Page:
For years Christopher Lee worked in the great training kitchen, Chez Panisse. Yet the food at his own three-year-old restaurant Eccolo, a bustling California-style bistro/trattoria in Berkeley’s upscale Fourth Street shopping complex, is distinctly his own.
Though he shares principles with the mothership — the worship of local, seasonal and artisanal ingredients — his dishes are richer, meatier and heartier. After a meal at Eccolo, you know you have eaten. Plus, Eccolo has a bar, a real bar that serves martinis and cocktails.
Now, in winter, Eccolo’s clubby, dark wood-trimmed dining room feels especially warm and inviting. Diners start with delectably salty, roasted almonds ($5) scented with herbs and whole red chiles — and maybe a huge, well-made Negroni ($10), that suave continental concoction of gin, Campariand sweet vermouth.
Next they might opt for Lee’s unctuous house-cured salumi, moist, fragrant and sliced tissue thin to release flavor when they hit your tongue. The slices are laid out on a board with hunks of artisan cheeses ($24). Lee knows how to pick them. Magically crusty and airy Della Fattoria wood-oven baked bread accompanies.
A small box on the menu lists nightly specials and always includes something expertly deep fried. Carciofi giudea ($10), big hunks of artichoke heart with stem and tender leaves, is a must-order dish. Another night, we devoured deep-fried oysters in a crunchy batter, with tartar sauce and arugula salad on the side ($10).
Tuscan-style chicken liver toasts ($10) are always a good bet, the hand-chopped liver full of savory aromatics, the toasts thin; an arugula and endive salad a refreshing counterpoint.
A marinated winter vegetable salad ($9) of tiny florettes of cauliflower opulently drizzled in piquant salsa verde was corralled by a translucent pink slice of smoked prosciutto.
Each night brings three handmade pastas, my favorite part of the menu. Recently an extravagant portion of chunky chanterelles, sauteed in plenty of good olive oil were intertwined with wide, soft tagliatelle topped with a handful of toasted bread crumbs for crunch ($20).
You will usually find Lee’s long-cooked, hyper-meaty Neapolitan pork sugo ($18) on some shape of pasta — little ears, squares or strands. Butternut squash lasagna ($20) is lubriciously moistened with sage and brown butter.
(Photo by Mike Koozmin/Special to The Examiner)
The menu at Eccolo, run by former Chez Panisse chef Christopher Lee, top right, roasts excellent chicken liver, second from top, deep-fried artichokes, second from bottom and butternut squash lasagna, bottom.
A chef with an aptitude for both cured and fresh sausages, Lee makes elegant, very French boudin blanc, gentle in flavor and finely textured, a mix of pork and chicken. They are juicy, white and delicate. He serves them with mashed potatoes and sauerkraut ($21); or stuffed into cabbage leaves with chanterelles ($22).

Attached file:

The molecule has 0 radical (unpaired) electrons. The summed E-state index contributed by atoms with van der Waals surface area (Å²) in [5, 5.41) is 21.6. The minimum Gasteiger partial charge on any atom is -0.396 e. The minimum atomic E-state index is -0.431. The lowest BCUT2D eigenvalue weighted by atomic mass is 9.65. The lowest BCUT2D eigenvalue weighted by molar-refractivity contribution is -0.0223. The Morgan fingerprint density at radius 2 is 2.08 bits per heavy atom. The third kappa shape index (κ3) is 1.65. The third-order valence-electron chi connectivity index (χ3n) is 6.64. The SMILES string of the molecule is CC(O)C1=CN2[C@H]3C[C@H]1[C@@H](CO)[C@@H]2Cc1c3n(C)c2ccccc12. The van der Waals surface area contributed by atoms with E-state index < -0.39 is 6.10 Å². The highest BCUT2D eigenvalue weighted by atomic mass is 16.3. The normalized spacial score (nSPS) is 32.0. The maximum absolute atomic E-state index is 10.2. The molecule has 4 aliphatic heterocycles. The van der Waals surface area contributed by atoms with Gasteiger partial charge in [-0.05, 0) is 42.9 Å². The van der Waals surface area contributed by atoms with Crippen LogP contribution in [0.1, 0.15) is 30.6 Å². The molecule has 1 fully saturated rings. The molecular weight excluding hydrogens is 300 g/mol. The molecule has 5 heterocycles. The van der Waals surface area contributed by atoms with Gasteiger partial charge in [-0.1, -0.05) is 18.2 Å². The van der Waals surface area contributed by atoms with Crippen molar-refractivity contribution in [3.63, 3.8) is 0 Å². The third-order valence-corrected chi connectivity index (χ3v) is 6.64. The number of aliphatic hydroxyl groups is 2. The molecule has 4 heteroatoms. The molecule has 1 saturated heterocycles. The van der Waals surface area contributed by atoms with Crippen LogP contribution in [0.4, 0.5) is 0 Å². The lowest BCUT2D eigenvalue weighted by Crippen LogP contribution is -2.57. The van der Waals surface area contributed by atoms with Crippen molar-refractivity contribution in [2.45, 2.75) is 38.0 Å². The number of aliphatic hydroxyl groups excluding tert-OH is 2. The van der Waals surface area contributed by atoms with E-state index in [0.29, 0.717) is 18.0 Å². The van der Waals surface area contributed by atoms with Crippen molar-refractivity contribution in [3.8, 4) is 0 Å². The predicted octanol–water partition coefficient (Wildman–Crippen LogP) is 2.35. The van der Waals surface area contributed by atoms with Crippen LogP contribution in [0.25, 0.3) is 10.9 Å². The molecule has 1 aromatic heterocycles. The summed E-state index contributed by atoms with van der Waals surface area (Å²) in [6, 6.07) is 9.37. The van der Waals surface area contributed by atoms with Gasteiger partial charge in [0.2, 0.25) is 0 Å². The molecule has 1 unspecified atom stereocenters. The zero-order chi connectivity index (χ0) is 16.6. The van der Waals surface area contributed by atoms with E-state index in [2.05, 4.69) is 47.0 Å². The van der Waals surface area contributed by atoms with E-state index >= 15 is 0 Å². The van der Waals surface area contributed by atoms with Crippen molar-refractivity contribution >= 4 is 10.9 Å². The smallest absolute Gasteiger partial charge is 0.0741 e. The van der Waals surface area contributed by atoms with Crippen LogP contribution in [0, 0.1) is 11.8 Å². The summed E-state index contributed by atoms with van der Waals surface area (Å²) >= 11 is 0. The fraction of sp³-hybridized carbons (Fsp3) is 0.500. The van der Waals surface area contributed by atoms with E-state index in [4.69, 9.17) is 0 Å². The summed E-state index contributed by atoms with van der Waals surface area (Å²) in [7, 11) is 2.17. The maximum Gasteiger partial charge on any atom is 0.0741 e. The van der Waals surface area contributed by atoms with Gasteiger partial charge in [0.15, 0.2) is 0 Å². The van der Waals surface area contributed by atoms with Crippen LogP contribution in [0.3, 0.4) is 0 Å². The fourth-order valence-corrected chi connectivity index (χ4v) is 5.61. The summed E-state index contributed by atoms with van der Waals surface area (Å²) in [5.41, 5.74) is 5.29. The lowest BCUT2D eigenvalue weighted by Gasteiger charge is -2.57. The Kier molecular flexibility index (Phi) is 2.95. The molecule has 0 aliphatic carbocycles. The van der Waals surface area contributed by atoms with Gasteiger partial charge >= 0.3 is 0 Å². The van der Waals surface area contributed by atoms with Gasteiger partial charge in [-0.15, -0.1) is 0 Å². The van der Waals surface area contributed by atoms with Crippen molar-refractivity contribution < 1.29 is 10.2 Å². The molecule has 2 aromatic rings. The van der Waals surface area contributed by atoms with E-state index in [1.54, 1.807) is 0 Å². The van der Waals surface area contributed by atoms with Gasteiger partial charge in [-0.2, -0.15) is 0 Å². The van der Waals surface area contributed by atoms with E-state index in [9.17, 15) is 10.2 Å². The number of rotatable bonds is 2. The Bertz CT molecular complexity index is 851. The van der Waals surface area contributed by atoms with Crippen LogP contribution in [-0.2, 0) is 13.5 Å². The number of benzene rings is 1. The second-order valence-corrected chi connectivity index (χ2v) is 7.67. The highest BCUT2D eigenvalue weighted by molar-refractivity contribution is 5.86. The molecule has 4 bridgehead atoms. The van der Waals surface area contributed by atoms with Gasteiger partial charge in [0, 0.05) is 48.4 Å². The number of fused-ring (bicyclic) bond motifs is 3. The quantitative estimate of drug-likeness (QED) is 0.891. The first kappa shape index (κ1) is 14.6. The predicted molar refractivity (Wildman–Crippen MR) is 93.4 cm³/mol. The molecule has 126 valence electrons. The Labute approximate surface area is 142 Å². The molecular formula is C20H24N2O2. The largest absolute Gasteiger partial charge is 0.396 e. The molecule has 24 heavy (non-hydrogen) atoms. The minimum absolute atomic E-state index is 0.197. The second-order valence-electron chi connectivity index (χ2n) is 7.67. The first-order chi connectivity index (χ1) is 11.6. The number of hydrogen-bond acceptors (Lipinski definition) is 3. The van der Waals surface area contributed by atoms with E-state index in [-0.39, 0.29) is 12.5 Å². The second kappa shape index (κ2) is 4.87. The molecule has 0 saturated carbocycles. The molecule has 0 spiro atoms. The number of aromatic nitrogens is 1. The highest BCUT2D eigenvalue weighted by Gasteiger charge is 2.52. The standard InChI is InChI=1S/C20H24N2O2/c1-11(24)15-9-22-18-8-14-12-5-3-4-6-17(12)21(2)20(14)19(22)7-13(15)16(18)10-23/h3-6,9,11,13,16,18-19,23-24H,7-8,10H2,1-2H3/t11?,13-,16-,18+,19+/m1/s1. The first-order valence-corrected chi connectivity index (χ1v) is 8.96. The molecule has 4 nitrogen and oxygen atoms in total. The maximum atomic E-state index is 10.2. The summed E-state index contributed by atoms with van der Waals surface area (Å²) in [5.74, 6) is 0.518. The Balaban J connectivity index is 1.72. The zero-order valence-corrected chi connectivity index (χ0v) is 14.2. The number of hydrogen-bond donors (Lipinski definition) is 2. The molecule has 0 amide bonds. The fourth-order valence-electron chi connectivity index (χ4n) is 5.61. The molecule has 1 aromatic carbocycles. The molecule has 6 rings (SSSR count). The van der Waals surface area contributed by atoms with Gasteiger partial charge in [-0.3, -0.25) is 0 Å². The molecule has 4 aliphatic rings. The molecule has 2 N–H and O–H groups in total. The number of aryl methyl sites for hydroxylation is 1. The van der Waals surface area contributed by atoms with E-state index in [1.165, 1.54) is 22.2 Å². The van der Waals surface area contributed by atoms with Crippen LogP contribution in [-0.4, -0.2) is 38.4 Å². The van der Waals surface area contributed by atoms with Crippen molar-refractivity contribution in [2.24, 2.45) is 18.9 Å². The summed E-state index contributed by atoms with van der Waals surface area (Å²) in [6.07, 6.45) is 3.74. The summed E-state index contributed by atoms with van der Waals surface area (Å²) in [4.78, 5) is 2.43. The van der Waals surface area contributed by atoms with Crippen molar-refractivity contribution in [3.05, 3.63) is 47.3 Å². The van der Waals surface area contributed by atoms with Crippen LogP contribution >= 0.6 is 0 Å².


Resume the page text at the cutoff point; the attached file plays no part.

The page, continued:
A flavorful braised duck leg ($21) is always a good bet here, with pot juices moistening thick parsley-flecked noodles. Hamburgers ($16) and a gigantic veal chop ($35) come from the grill.
For dessert, I find it difficult to get past the Eccolo hot-fudge sundae ($8.50), though gingery pear gelato ($8.50) has its charms.
A mostly Italian wine list detours to Alsace, the Rhone and Chiles Valley, California, among other scattered locations, with lots of choice for wine by the glass.
Lee has mounted an urbane, exciting, yet hard-working restaurant. He’s crafted lunch and brunch for shoppers and workers in the Berkeley flatlands, and dinner for pure pleasure. The menu expands with voluptuous choices and the food lovers drift in, hankering for Lee’s signature — deep flavor.
» Location: 1820 Fourth St., Berkeley
» Contact: (510) 644-0444; www.eccolo.com
» Hours: 11:30 a.m. to 3 p.m. Monday through Friday for lunch; 11 a.m. to 4 p.m. Saturday-Sunday for brunch; 5:30 to 9:30 p.m. Monday through Thursday, 5:30 to 10 p.m. Friday-Saturday, and 5:30 to 9 p.m. Sunday for dinner
» Price range: Starters $8 to $14; main courses $16 to $35
» Recommended dishes: Chicken liver toasts, house-cured salumi, anything deep fried, handmade pastas, boudin blanc, braised duck leg
» Credit cards: All major
» Reservations: Accepted
Patricia Unterman is author of the “San Francisco Food Lovers’ Pocket Guide” and a newsletter, “Unterman on Food.” Contact her at firstname.lastname@example.org.